Most employees are called upon to do overtime at some point. The Labour Standards Act contains some very specific rules about overtime hours, including the right to refuse overtime work in some situations.

The Labour Standards Act covers:

Most employees in Quebec, even if they also benefit from a collective agreement. However, some workers (for example federal government employees) are not covered by this law or are only covered by parts of it.

To find out more, see our article Workplace Protections in Quebec.

For most employees, the normal workweek is 40 hours. 

Aside from actual work, working hours include the following:

  • hours when the worker must stay at the workplace waiting for work to be assigned
  • breaks given by the employer 
  • travel time required by the employer 

The time given for meals does not count as work hours. However, if you have to stay at your workstation during meals, then mealtimes are working hours. For example, this could be the case for a receptionist who has to be available to serve clients during their mealtime.

Normally, workers are paid overtime for any hours worked over and above 40 hours a week. So, even if your regular normal workweek is 32, 35 or 40 hours, only the hours beyond 40 will be paid in overtime.

Exceptions to the Normal Workweek

The law says that certain workers doing certain jobs have a workweek of more than 40 hours. These include people who work in isolated locations or in the James Bay territory, and people working in logging or sawmills.

The law also says that, for people doing certain jobs, overtime is not calculated based on a 40-hour workweek. These include: certain people don’t have a “regular workweek”. These include:

  • students working for a summer camp or a non-profit organization with a social or community mission
  • senior management employees 
  • workers involved in packing, canning or freezing of fruit and vegetables during harvest season 
  • employees in a fishing, fish-processing or canning facility
  • agricultural workers 
  • workers who provide care for people at home

There is also an exception for employees who work outside of their employer’s establishment and whose hours cannot be controlled by the employer.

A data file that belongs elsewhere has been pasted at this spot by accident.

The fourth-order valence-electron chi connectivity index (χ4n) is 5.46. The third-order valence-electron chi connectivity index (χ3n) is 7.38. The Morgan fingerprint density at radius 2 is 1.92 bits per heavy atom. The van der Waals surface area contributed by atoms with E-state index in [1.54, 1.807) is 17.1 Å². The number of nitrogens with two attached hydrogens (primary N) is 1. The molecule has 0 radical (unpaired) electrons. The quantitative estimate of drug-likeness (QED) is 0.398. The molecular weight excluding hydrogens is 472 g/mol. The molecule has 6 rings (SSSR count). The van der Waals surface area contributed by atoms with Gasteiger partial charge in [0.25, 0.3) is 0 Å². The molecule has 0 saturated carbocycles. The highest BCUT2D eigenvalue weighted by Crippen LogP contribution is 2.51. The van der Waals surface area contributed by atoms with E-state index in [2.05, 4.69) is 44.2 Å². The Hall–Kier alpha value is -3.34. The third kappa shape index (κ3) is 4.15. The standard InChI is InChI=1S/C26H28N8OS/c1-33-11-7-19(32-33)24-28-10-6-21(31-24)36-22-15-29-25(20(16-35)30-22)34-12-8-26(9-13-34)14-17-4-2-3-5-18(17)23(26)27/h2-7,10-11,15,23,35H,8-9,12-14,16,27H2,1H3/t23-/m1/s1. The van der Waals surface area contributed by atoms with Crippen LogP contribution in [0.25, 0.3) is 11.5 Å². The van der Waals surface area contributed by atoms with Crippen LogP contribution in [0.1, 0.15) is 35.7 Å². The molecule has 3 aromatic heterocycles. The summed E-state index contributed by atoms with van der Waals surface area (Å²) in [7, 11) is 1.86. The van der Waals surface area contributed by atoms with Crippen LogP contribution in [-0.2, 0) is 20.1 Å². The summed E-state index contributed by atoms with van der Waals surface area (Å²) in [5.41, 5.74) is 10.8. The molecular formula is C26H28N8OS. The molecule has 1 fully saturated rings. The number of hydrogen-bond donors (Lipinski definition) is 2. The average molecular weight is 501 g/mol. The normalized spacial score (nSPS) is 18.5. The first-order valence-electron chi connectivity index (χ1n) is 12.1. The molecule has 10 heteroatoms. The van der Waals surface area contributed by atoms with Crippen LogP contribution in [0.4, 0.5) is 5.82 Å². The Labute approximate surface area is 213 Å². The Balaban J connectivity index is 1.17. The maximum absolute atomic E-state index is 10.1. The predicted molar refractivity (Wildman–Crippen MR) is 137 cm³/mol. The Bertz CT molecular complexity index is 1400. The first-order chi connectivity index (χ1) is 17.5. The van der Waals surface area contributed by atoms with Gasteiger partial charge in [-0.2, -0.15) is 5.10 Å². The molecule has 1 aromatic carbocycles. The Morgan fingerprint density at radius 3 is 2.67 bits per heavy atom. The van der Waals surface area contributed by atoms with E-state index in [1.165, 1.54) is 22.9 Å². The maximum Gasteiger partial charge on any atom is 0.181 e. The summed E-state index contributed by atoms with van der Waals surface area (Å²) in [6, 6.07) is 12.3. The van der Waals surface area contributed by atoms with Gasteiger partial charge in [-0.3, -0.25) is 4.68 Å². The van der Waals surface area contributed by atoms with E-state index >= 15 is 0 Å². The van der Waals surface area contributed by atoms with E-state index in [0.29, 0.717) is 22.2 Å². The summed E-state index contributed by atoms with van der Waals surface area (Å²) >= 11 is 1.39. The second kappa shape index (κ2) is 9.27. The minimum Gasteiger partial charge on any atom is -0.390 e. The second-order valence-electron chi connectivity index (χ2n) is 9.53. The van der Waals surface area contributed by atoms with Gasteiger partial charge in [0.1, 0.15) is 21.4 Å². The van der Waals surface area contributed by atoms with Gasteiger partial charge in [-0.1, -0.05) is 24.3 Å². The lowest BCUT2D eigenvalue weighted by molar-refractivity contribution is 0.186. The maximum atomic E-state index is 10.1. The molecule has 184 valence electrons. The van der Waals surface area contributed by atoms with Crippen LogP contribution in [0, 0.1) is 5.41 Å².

This exception can apply to employees working remotely, like a salaried worker who works remotely at a location that is not under the control of the employer. However, this exception only applies if the employee’s hours cannot be controlled by the employer. The simple fact that an employee works remotely does not make their hours uncontrollable. It’s important to distinguish between “uncontrollable hours” and “uncontrolled hours”.

The employer can often take steps to ensure that their remote employees respect their working hours. The employer can also inform their employees that overtime is not approved and will not be tolerated. In addition, the employer must take steps to make sure that mealtimes, breaks, and maximum working hours are respected.

Calculation of Overtime

As a general rule, for every hour of overtime, you should be paid one and a half times your regular hourly wage. However, keep two things in mind:

  • This calculation does not take into account premiums, such as night premiums. For example, imagine that Corinne works the night shift. Her salary is $20 per hour plus a night shift premium of $1.50 per hour. For every overtime hour worked, Corinne will earn one and a half times her regular salary of $20 per hour, that is to say, $30 per hour, plus a premium of $1.50 per hour if she is working the night shift.
  • Overtime hours are calculated on a weekly, not a daily, basis. For example, imagine that Jeanne, a part-time worker, works 14 hours per day, two days a week. Since the total of her hours worked per week is less than 40 hours, she is not working overtime according to the law. 

Days Off Instead of Overtime

An employer can replace the payment of overtime by paid days off, but only if you ask for it or if you are unionized and this is part of your collective agreement. union contract.

If you choose this, your employer will replace payment of overtime with time off equal to one and a half times the overtime hours worked. You must take this time off within a year. Otherwise, the employer must pay you money for your overtime. 

For example, if Émilie does eight hours of overtime one week, in addition to her normal 40-hour workweek, she can take a leave of one and a half days (12 hours).

Refusing to Work Overtime

You can refuse to work overtime in some cases:

  • You can refuse to work more than two hours beyond your normal workday, or, if the normal workday is 10 hours or more, you can refuse to work more than 14 hours in the same day. 
  • If you have no set daily working hours, you can refuse to work more than 12 hours in a 24-hour period. 
  • You can also refuse to work more than 50 hours in the same week (except for workers in isolated areas or in James Bay, where refusal is permitted after 60 hours).

In addition, your employer cannot force you to work overtime if you must see to the care, health or education of your child or your spouse’s child, or if you have responsibilities related to the health of a family member. However, you must take all reasonable steps to take care of these responsibilities without missing work, for example, by trying to hire a babysitter.

This right to refuse to work overtime does not apply when there is a danger to the life or safety of the public, in emergencies, or if the refusal goes against a code of ethics that applies to the worker.